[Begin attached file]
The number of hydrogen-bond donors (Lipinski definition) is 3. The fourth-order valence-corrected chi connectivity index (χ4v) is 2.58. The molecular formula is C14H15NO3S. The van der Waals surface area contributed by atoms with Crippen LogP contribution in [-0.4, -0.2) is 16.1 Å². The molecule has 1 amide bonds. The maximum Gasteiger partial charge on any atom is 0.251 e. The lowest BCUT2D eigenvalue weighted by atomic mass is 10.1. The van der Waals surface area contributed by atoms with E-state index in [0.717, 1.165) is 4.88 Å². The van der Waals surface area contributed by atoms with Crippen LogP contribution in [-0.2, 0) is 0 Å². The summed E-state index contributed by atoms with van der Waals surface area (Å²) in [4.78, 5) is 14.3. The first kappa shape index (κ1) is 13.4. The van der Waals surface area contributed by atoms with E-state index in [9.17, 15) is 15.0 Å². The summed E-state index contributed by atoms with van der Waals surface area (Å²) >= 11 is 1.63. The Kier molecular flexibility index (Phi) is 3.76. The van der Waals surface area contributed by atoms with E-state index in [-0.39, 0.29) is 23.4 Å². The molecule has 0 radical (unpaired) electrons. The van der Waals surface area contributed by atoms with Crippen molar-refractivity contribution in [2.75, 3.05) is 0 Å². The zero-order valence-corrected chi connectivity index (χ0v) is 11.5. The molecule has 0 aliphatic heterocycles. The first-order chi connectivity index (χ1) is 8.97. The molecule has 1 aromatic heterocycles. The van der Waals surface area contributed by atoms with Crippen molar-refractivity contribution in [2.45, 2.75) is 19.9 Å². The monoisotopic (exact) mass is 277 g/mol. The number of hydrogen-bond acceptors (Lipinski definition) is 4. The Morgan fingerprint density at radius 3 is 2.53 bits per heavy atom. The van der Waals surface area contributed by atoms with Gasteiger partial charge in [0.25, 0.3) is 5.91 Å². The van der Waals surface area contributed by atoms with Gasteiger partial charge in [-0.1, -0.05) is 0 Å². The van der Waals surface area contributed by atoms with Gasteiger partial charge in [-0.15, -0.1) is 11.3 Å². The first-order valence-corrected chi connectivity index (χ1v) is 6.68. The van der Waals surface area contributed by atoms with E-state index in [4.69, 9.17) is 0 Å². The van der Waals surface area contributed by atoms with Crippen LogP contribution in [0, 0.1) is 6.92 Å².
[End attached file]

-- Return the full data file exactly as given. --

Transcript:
The number of hydrogen-bond donors (Lipinski definition) is 3. The fourth-order valence-corrected chi connectivity index (χ4v) is 2.58. The molecular formula is C14H15NO3S. The van der Waals surface area contributed by atoms with Crippen LogP contribution in [-0.4, -0.2) is 16.1 Å². The molecule has 1 amide bonds. The maximum Gasteiger partial charge on any atom is 0.251 e. The lowest BCUT2D eigenvalue weighted by atomic mass is 10.1. The van der Waals surface area contributed by atoms with E-state index in [0.717, 1.165) is 4.88 Å². The van der Waals surface area contributed by atoms with Crippen LogP contribution in [-0.2, 0) is 0 Å². The summed E-state index contributed by atoms with van der Waals surface area (Å²) in [4.78, 5) is 14.3. The first kappa shape index (κ1) is 13.4. The van der Waals surface area contributed by atoms with E-state index in [9.17, 15) is 15.0 Å². The summed E-state index contributed by atoms with van der Waals surface area (Å²) >= 11 is 1.63. The Kier molecular flexibility index (Phi) is 3.76. The van der Waals surface area contributed by atoms with E-state index in [-0.39, 0.29) is 23.4 Å². The molecule has 0 radical (unpaired) electrons. The van der Waals surface area contributed by atoms with Crippen molar-refractivity contribution in [2.75, 3.05) is 0 Å². The zero-order valence-corrected chi connectivity index (χ0v) is 11.5. The molecule has 0 aliphatic heterocycles. The first-order chi connectivity index (χ1) is 8.97. The molecule has 1 aromatic heterocycles. The van der Waals surface area contributed by atoms with Crippen molar-refractivity contribution in [2.45, 2.75) is 19.9 Å². The monoisotopic (exact) mass is 277 g/mol. The number of hydrogen-bond acceptors (Lipinski definition) is 4. The Morgan fingerprint density at radius 3 is 2.53 bits per heavy atom. The van der Waals surface area contributed by atoms with Gasteiger partial charge in [0.25, 0.3) is 5.91 Å². The van der Waals surface area contributed by atoms with Gasteiger partial charge in [-0.1, -0.05) is 0 Å². The van der Waals surface area contributed by atoms with Gasteiger partial charge in [-0.15, -0.1) is 11.3 Å². The first-order valence-corrected chi connectivity index (χ1v) is 6.68. The van der Waals surface area contributed by atoms with E-state index in [4.69, 9.17) is 0 Å². The van der Waals surface area contributed by atoms with Crippen LogP contribution in [0, 0.1) is 6.92 Å².